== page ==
CNN did two segments on N-ggerhead Sunday evening, one with host Don Lemon asking his guests, “Can a candidate recover once they've been associated with a controversy over the word n-gger?” (video follows with transcript and commentary):
In a Thursday NPR interview, CNN's openly-gay anchor Don Lemon lumped discrimination against gays and lesbians in with atrocities committed in Libya.
When asked why audiences should be interested in gay and lesbian issues, Lemon answered that "people are glued to what's happening in Libya, because it affects us. Any atrocity that's committed against one person affects us all and we are becoming more of one society, of a global society. "
In the days leading up to Hurricane Irene's march through the Northeast, journalists repeatedly suggested that the storm was yet more evidence of climate change.
"The scale of Hurricane Irene, which could cause more extensive damage along the Eastern Seaboard than any storm in decades, is reviving an old question: are hurricanes getting worse because of human-induced climate change?" asked the New York Times' Justin Gillis in his August 28 piece.
HLN guest host Don Lemon asked scientist Bill Nye on Wednesday if the storm was proof of climate change. Nye answered that it was "consistent with all the predictions of climate change models" and added that the United States is behind the times in taking action on climate change. "There's no other developed world country that isn't very concerned about climate change," Nye asserted, and ABC's weatherman Sam Champion agreed.
The National Lesbian and Gay Journalists Association held their annual convention this weekend in Philadelphia, and the keynote speakers were CNN's Don Lemon and NBC's Ann Curry. Their pictures were featured under the motto "Creating a Revolution." The group says it's "working from within the news industry to foster fair and accurate coverage of LGBT issues." (That often means censoring conservative views, not just correcting errors.) Comcast, the majority owner of NBC Universal, is a top financial backer of the convention.
The plan was for Curry to be interviewed by Javier Morgado on "How does she see network news evolving?" And "does she believe in the ‘greater good’ of the work that journalists do?" Morgado, a gay activist, spent 11 years at NBC, including five years as Senior Producer at the Today show, and he managed the network's political coverage for the 2004 presidential election and the 2006 midterm elections as Senior Political Editor.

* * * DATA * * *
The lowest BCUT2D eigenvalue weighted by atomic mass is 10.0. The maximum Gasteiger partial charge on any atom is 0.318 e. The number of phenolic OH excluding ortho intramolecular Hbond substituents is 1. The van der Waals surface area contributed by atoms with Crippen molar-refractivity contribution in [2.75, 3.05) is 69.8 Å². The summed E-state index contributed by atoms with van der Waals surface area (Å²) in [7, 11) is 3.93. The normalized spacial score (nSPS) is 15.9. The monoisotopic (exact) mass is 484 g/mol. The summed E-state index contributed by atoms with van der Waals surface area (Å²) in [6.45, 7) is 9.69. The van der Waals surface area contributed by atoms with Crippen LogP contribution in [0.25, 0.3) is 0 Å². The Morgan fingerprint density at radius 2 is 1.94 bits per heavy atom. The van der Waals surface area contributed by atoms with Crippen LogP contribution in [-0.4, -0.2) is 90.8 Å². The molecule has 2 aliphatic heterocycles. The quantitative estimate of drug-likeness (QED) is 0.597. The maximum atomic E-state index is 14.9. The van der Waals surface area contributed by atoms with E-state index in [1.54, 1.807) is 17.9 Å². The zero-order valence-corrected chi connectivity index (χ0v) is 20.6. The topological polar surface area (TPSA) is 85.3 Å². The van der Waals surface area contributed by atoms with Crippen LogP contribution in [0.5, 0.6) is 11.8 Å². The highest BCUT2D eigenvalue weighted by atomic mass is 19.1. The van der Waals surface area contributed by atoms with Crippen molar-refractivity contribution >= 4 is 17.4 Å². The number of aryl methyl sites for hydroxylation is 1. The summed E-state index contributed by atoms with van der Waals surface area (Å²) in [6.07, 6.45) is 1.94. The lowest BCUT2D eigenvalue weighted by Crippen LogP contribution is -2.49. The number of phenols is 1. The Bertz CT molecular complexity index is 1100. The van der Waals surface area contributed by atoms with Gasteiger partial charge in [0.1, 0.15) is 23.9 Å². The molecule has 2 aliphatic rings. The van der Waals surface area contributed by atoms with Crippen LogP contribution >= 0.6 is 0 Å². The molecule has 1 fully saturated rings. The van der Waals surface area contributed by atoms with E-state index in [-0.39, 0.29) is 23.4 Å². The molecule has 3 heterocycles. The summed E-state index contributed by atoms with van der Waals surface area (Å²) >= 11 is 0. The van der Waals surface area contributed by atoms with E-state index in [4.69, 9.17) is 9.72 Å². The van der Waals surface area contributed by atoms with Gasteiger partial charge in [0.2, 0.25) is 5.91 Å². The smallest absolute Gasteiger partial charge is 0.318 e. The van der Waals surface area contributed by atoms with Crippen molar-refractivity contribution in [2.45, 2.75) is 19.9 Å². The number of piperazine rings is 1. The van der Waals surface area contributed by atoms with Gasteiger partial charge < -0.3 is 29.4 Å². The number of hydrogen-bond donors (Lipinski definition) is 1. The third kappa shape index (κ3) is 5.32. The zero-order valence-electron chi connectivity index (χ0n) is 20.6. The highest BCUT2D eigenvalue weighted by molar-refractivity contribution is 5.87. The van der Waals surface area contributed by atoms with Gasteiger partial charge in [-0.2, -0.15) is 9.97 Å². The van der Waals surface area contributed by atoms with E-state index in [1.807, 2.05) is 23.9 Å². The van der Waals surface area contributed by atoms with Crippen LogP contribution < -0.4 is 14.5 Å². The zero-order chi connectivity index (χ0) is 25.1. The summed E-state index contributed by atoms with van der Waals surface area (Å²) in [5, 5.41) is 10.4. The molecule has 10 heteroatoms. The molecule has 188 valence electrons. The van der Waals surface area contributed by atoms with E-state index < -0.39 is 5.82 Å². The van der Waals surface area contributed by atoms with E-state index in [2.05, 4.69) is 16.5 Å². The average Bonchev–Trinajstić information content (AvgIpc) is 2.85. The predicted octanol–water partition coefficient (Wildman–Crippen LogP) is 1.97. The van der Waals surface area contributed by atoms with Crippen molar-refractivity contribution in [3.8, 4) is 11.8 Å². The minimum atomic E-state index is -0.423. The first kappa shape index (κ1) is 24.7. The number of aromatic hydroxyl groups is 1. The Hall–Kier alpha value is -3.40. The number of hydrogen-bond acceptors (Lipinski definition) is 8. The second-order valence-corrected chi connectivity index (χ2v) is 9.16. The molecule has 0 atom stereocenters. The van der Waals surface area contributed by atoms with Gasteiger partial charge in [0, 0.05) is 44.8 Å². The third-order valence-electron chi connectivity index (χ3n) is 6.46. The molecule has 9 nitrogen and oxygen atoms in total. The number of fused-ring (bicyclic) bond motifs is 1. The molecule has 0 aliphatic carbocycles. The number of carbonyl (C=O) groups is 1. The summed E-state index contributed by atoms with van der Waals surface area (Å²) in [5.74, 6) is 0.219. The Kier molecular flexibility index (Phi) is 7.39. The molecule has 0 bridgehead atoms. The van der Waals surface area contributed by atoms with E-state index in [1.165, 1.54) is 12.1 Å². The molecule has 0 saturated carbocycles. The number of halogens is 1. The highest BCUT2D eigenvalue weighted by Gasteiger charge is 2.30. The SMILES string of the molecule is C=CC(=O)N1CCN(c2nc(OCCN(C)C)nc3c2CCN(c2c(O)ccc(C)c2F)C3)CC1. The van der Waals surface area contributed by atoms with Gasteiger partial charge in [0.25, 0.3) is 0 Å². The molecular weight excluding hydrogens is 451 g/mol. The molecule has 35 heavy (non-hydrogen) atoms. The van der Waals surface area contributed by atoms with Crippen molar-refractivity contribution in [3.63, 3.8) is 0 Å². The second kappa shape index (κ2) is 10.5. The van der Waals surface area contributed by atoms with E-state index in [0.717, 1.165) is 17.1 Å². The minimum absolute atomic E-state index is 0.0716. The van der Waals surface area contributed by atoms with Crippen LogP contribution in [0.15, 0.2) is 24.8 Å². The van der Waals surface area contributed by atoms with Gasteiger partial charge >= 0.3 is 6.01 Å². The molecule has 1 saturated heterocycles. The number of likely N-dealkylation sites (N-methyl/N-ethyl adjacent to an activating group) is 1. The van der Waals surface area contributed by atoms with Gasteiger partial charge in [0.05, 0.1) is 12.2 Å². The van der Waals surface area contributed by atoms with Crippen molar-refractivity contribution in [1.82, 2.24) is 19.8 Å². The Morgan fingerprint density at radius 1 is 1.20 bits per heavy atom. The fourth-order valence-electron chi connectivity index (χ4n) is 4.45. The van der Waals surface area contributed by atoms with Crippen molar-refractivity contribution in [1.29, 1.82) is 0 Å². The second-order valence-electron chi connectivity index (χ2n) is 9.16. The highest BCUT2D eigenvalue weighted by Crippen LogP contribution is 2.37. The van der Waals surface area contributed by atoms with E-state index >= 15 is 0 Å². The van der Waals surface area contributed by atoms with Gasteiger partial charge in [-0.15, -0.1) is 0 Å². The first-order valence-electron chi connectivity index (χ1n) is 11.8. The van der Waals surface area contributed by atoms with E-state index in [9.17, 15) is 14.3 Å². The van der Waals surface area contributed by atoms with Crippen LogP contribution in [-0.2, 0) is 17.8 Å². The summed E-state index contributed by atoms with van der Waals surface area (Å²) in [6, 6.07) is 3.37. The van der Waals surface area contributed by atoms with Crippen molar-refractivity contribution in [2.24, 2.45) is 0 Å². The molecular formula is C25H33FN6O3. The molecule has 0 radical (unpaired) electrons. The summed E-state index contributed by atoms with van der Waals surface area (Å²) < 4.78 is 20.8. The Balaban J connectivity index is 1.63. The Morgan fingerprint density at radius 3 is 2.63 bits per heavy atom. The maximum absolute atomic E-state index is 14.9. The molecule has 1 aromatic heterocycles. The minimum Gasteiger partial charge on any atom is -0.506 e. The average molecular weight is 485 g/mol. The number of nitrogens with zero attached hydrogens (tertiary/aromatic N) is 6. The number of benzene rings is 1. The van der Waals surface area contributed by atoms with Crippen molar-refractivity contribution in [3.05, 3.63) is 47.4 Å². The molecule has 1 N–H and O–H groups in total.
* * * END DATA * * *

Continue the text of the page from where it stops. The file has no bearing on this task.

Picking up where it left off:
Liberal comedienne Sara Benincasa ridiculed conservatives Wednesday for criticizing President Obama's vacation to Martha's Vineyard. Benincasa joked to guest host Don Lemon on the Joy Behar Show that "right-wing conservative white Republicans will only accept one black man on the golf course in the world ever."
Probably referring to Wednesday's earthquake, Benincasa added that the Republicans "think that was God telling him [Obama] to get off the course."
Substitute hosting on HLN's The Joy Behar Show, on Tuesday, CNN's Don Lemon prodded Jay Bakker, the son of televangelist Jim Bakker, to accuse Rick Perry and Michele Bachmann of exploiting fears of Christians as he claimed that the GOP presidential hopefuls were: "playing to a group of people who deal a lot with fear and using fear to control folks."
The dismissive Bakker then asserted: "I feel like they've kind of hijacked Christianity," and added that he thinks the Perrys and Bachmanns were advancing "fairy tales" that global warming doesn't exist and claimed they wanted to "ignore" science.
Live from the Iowa State Fair, CNN's Don Lemon asked Republican presidential nominee Herman Cain if he could win the Iowa vote for the Republican nomination and for president, given that Cain belongs to a "mostly-white party" and is campaigning in a "mostly-white state."
Lemon had said the two had a "passionate conversation" prior to going on air, where he asked Cain "do you think in a party – in a mostly-white party in a mostly-white state, did you really stand a chance, not only of a nomination, of becoming President?"
CNN's Don Lemon asked a guest Sunday if President Obama is "more conservative" than most would believe. Lemon referred back to his question last week, which NewsBusters reported, when he asked a Democrat congressman if Obama would do better running as a conservative in 2012.
The CNN anchor claimed he was being facetious then, but jovially added "Someone took that seriously." Then, quoting a columnist who argues Obama is a closet moderate-conservative, he posed the question to guest Heather McGhee from Demos.org: "Is Obama more conservative than most people think?"
Both House Democrats and Republicans opposed the debt ceiling compromise, but CNN's Don Lemon gave softball interviews to three Democrat congressmen who voted against the bill, while scrutinizing Tea Party Congressman Joe Walsh (R-Ill.) for his opposition.
"Why the change of heart, Congressman?" the CNN host asked Rep. Barney Frank (D-Mass.) Tuesday on his decision to switch his vote to no. Lemon let him explain his vote and even asked if Frank's colleagues had read the bill before supporting it. "She [Pelosi] came out and supported it. But do you think your colleagues actually read the bill?" he asked Frank.